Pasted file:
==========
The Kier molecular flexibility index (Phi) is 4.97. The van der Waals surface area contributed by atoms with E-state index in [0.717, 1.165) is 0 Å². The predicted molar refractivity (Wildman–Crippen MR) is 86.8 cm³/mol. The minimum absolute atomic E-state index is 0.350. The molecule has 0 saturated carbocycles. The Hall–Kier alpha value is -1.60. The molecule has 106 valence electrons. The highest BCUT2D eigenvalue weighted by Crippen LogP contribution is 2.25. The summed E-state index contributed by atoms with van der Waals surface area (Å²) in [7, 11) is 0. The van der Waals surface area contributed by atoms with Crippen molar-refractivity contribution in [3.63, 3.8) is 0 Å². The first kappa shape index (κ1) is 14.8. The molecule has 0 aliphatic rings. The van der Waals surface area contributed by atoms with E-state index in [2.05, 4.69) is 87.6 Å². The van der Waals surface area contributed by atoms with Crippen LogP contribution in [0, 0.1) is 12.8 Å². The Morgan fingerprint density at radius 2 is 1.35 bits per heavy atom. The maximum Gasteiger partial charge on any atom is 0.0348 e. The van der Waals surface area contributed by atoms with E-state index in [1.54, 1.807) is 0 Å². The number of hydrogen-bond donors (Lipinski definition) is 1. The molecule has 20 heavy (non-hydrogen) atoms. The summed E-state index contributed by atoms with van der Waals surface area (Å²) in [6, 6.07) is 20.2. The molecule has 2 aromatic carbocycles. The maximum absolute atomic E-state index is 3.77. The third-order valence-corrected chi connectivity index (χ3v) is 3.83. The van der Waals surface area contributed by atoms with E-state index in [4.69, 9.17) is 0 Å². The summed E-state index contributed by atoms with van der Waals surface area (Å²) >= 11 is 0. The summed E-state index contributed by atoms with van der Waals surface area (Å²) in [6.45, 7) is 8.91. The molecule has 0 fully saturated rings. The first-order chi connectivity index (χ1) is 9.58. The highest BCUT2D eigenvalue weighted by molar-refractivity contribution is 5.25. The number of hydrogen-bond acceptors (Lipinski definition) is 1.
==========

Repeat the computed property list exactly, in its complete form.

The Kier molecular flexibility index (Phi) is 4.97. The van der Waals surface area contributed by atoms with E-state index in [0.717, 1.165) is 0 Å². The predicted molar refractivity (Wildman–Crippen MR) is 86.8 cm³/mol. The minimum absolute atomic E-state index is 0.350. The molecule has 0 saturated carbocycles. The Hall–Kier alpha value is -1.60. The molecule has 106 valence electrons. The highest BCUT2D eigenvalue weighted by Crippen LogP contribution is 2.25. The summed E-state index contributed by atoms with van der Waals surface area (Å²) in [7, 11) is 0. The van der Waals surface area contributed by atoms with Crippen molar-refractivity contribution in [3.63, 3.8) is 0 Å². The first kappa shape index (κ1) is 14.8. The molecule has 0 aliphatic rings. The van der Waals surface area contributed by atoms with E-state index in [2.05, 4.69) is 87.6 Å². The van der Waals surface area contributed by atoms with Crippen LogP contribution in [0, 0.1) is 12.8 Å². The Morgan fingerprint density at radius 2 is 1.35 bits per heavy atom. The maximum Gasteiger partial charge on any atom is 0.0348 e. The van der Waals surface area contributed by atoms with E-state index in [1.54, 1.807) is 0 Å². The number of hydrogen-bond donors (Lipinski definition) is 1. The molecule has 20 heavy (non-hydrogen) atoms. The summed E-state index contributed by atoms with van der Waals surface area (Å²) in [6, 6.07) is 20.2. The molecule has 2 aromatic carbocycles. The maximum absolute atomic E-state index is 3.77. The third-order valence-corrected chi connectivity index (χ3v) is 3.83. The van der Waals surface area contributed by atoms with E-state index in [4.69, 9.17) is 0 Å². The summed E-state index contributed by atoms with van der Waals surface area (Å²) >= 11 is 0. The summed E-state index contributed by atoms with van der Waals surface area (Å²) in [6.45, 7) is 8.91. The molecule has 0 fully saturated rings. The first-order chi connectivity index (χ1) is 9.58. The highest BCUT2D eigenvalue weighted by molar-refractivity contribution is 5.25. The number of hydrogen-bond acceptors (Lipinski definition) is 1.